Thursday, January 5, 2012

The (Strict) New Safe-Sleeping Guidelines

With the impeding arrival of our newest family member, I am trying to catch up on all the baby safety basics.  I forgot how much there was to know!  Even though it has only been a fast two and a half years, recommendations have already changed. 

I found this article on and felt that it was important for anyone who has a baby younger than one year of age to be aware of these changes.  Please read or pass on to those who can use this information.

"If you have a baby younger than 1 year of age, chances are that he or she is sleeping in a way that goes against the latest recommendations from the American Academy of Pediatrics (AAP). At the AAP’s national conference in Boston, which wraps up today, the Academy released their revised policy statement on safe sleeping and SIDS prevention.
Until babies are 1 year old, they should:

  • Be put to sleep on their back. Always, always, always. At some point, your baby will be able to roll from her back to her front and from her front to her back—and at that point, you can leave her in whatever position she ends up.
  • Sleep in the same room as—but not the same bed as—their parents. To keep a baby in your room until age 1 may seem… let’s say… difficult, but “these recommendations are most important in the first few months,” says pediatrician Rachel Moon, M.D, lead author of the new guidelines and chair of the AAP SIDS task force. Bedsharing is not recommended at any age, even if you’re using an actual cosleeping device that attaches to the side of your bed. “No bedsharing can be classified as safe,” says Dr. Moon, who adds that babies under 3 months are at a “very, very high risk” of suffocation.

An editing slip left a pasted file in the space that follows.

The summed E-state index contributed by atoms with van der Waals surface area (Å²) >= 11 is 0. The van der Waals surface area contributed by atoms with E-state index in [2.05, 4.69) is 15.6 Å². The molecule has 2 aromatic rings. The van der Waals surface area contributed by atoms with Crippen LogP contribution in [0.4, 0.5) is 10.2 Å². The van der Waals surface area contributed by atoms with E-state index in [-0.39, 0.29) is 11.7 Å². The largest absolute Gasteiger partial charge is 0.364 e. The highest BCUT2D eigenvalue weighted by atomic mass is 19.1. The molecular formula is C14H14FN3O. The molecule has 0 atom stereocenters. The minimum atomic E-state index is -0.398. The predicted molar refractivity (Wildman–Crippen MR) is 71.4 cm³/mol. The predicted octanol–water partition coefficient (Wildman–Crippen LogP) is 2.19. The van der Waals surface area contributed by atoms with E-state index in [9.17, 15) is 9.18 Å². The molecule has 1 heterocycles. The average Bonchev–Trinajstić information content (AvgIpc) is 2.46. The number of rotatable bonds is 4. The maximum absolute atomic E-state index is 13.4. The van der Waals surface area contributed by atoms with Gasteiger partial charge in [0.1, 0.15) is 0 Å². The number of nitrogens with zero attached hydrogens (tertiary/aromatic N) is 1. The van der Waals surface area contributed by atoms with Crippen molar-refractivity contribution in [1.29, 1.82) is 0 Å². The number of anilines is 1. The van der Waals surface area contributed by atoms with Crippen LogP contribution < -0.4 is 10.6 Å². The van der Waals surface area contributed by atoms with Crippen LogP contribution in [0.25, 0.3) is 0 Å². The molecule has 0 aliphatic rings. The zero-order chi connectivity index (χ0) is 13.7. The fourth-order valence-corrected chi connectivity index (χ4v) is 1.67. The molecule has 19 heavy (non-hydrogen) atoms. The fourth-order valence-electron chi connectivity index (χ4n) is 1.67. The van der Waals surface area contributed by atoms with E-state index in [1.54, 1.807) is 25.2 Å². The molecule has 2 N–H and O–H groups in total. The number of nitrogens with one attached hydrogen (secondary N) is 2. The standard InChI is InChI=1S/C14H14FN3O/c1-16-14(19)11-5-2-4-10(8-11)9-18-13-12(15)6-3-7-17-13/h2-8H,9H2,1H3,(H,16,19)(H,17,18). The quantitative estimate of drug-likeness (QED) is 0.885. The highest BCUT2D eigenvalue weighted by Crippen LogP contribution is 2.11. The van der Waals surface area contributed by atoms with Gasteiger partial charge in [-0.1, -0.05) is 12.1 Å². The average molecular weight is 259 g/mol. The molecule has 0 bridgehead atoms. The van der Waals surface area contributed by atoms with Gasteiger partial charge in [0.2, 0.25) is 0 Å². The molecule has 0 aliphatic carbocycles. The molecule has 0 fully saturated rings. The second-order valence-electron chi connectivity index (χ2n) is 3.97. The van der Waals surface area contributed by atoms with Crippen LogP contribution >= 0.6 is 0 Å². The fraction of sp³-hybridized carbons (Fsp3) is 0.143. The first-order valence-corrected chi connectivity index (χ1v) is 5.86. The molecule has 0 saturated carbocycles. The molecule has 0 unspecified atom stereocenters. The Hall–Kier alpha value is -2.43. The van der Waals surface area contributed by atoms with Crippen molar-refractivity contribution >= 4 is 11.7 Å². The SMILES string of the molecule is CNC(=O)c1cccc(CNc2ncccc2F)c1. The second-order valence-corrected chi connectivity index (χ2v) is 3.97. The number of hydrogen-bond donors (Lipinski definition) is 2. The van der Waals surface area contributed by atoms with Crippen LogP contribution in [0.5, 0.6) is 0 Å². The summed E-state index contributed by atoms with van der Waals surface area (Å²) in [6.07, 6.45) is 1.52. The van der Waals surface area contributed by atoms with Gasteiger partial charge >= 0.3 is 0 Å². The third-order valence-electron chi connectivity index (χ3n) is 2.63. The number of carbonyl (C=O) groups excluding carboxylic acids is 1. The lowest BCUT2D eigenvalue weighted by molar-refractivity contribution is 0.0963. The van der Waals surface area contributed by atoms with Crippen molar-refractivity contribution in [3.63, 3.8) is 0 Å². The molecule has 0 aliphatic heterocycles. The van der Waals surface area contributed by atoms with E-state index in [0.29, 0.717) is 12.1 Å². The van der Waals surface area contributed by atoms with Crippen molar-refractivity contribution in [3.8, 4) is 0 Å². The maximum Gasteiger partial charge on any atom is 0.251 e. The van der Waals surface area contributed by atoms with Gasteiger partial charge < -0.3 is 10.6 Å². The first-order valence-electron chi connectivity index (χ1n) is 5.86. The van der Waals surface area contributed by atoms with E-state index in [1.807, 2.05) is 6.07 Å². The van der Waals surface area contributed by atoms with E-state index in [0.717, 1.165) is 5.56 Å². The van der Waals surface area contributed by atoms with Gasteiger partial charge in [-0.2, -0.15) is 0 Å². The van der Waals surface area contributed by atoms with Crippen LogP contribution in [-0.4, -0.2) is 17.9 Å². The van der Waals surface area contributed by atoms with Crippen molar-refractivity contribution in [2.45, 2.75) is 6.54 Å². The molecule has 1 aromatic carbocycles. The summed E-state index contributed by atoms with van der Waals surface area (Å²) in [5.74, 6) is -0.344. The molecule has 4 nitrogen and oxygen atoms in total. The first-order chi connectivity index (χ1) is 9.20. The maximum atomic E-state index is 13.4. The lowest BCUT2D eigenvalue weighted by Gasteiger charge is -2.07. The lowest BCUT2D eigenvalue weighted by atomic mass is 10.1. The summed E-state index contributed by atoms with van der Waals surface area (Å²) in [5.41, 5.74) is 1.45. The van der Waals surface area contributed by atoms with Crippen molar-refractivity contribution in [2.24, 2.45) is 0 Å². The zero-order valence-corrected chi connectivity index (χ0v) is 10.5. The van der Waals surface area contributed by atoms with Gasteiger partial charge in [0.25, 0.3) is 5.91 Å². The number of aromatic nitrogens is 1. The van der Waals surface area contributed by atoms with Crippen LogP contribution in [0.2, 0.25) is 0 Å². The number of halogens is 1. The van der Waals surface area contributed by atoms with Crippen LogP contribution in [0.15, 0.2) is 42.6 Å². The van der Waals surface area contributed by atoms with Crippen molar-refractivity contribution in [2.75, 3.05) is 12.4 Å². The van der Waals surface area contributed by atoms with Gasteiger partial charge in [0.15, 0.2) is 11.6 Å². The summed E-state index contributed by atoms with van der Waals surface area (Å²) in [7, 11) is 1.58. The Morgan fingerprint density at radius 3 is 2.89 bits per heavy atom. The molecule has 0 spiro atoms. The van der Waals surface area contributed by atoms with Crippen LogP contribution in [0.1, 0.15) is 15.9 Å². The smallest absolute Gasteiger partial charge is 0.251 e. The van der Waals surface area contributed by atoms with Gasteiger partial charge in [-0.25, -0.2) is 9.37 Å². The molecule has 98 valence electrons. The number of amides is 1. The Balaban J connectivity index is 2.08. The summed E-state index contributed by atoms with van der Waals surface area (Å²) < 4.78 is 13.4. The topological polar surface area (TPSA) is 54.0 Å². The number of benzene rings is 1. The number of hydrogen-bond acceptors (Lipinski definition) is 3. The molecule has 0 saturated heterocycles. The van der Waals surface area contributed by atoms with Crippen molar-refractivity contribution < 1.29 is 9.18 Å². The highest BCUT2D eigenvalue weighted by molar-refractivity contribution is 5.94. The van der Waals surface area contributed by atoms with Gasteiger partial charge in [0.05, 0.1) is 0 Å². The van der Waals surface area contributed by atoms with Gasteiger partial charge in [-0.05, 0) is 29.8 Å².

• Use a pacifier as often as possible. Pacifiers are associated with a decreased risk of SIDS, perhaps because it may position the tongue in a way that helps keep the airways open, Dr. Moon says. Pacifiers also tend to arouse babies as they sleep (I’ll say! Who else has experienced that sinking feeling every time their newborn’s pacifier popped out of her mouth and woke her up?!), and when babies are able to be easily woken, their risk of SIDS goes down.
  • Be breastfed. Lots of research backs up the positive connection between nursing and SIDS risk reduction.
  • Be fully immunized. There may be a protective effect here, too; evidence points to a 50 percent decrease in the risk of SIDS.
  • Not have anything in their cribs (or bassinets or Pack & Plays) except a tight-fitting sheet. No bumpers—not even the mesh kind. (Chicago now bans the sale of bumpers.) No stuffed animals. No pillows. No blankets. Nothing between the mattress and the sheet to make the surface softer. (“Soft does not equal safe,” says Dr. Moon. “Soft is bad.”) No elevating the head of the crib mattress by propping pillows underneath it, either, because babies can slide down to the bottom of the crib and end up in a position that obstructs their airway, or get wedged between the mattress and the side of the crib.
  • Not sleep in a car seat, stroller, swing, or sling for more than 60-90 minutes, and even then only under close supervision. Nothing but a crib, bassinet, or Pack & Play is recommended for extended periods of sleep. If your baby falls asleep in one of those other places, Dr. Moon recommends moving him as soon as is practical. Otherwise, they run the risk of sliding or slumping down and boosting the chance of suffocation.